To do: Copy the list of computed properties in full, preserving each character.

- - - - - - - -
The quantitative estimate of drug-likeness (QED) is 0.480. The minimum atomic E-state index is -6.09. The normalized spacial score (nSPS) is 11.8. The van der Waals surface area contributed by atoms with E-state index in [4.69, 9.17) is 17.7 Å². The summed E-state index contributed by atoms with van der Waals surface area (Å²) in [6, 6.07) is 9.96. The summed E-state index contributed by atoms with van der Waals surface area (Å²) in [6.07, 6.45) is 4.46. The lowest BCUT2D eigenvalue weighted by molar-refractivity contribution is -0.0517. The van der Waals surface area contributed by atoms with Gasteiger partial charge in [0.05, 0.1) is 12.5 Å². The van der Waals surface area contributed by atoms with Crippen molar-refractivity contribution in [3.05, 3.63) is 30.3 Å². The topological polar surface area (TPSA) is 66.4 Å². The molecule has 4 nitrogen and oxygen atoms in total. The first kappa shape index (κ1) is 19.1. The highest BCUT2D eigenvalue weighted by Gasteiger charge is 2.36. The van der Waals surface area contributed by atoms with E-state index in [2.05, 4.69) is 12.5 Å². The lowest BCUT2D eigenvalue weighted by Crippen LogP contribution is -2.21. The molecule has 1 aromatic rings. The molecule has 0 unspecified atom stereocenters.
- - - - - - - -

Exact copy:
The quantitative estimate of drug-likeness (QED) is 0.480. The minimum atomic E-state index is -6.09. The normalized spacial score (nSPS) is 11.8. The van der Waals surface area contributed by atoms with E-state index in [4.69, 9.17) is 17.7 Å². The summed E-state index contributed by atoms with van der Waals surface area (Å²) in [6, 6.07) is 9.96. The summed E-state index contributed by atoms with van der Waals surface area (Å²) in [6.07, 6.45) is 4.46. The lowest BCUT2D eigenvalue weighted by molar-refractivity contribution is -0.0517. The van der Waals surface area contributed by atoms with Gasteiger partial charge in [0.05, 0.1) is 12.5 Å². The van der Waals surface area contributed by atoms with Crippen molar-refractivity contribution in [3.05, 3.63) is 30.3 Å². The topological polar surface area (TPSA) is 66.4 Å². The molecule has 4 nitrogen and oxygen atoms in total. The first kappa shape index (κ1) is 19.1. The highest BCUT2D eigenvalue weighted by Gasteiger charge is 2.36. The van der Waals surface area contributed by atoms with E-state index in [2.05, 4.69) is 12.5 Å². The lowest BCUT2D eigenvalue weighted by Crippen LogP contribution is -2.21. The molecule has 1 aromatic rings. The molecule has 0 unspecified atom stereocenters.